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Iatrogenesis

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A iatrogenic condition is a state of ill health caused by medical treatment, usually due to mistakes made in treatment. The word literally means "caused by a doctor," though such conditions can be the fault of therapists or pharmacists as well.

Iatrogenic conditions can include medical accidents[?], such as mistakes made in surgery, or the prescription or dispensing of the wrong drug. For instance, because most drug prescriptions are handwritten by the doctor, poor handwriting can lead a pharmacist to dispense the wrong drug, worsening a patient's condition. [1] (http://www.med.rug.nl/pharma/who-cc/ggp/chapter9/page02.htm)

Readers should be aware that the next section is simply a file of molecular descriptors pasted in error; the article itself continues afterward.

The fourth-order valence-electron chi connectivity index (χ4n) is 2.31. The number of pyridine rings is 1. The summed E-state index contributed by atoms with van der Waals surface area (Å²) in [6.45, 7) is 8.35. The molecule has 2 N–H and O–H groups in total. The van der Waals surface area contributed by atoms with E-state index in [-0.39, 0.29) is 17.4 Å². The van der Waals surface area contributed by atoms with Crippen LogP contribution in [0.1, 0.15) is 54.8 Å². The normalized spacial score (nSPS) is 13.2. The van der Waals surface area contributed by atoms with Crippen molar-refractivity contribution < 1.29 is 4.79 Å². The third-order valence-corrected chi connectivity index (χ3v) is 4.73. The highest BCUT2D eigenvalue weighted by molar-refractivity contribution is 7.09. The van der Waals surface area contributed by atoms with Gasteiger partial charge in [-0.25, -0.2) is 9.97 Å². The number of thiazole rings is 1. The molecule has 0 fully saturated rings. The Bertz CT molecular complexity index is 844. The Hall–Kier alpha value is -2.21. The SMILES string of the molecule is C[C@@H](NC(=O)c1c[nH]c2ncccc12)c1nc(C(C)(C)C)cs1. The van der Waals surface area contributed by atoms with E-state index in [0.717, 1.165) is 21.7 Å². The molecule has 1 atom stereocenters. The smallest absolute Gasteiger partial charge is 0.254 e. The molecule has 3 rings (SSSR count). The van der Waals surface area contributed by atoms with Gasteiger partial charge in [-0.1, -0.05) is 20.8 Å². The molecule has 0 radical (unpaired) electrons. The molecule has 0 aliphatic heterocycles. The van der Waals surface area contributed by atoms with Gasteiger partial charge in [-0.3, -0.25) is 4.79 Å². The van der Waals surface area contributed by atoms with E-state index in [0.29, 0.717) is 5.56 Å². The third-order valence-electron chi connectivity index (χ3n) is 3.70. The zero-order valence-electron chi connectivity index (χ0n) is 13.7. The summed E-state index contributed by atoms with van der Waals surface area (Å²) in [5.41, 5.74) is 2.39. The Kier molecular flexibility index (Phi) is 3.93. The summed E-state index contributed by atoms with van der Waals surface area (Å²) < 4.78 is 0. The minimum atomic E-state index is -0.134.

The evolution of antibiotic resistance in bacteria is sometimes called iatrogenic as well. Bacteria strains resistant to antibiotics have evolved in response to what some call the overprescription of antibiotic drugs. In some parts of the world, antibiotics are prescribed much more frequently than in others, partly because people have come to expect them to be effective and thus to demand them from doctors. The habit of some patients to discontinue an antibiotic regimen as soon as their symptoms abate -- rather than taking the full course to ensure the bacteria are wiped out -- can also accelerate bacterial evolution towards resistance.

Some have considered many of the more elaborate forms of mental illness to be iatrogenic, recently including dissociative identity disorder and recovered memory syndrome[?]. According to this belief, patients in therapy, who may initially have depression or post-traumatic stress disorder, respond to suggestion by the therapist by filling in the other expected symptoms of these disorders.

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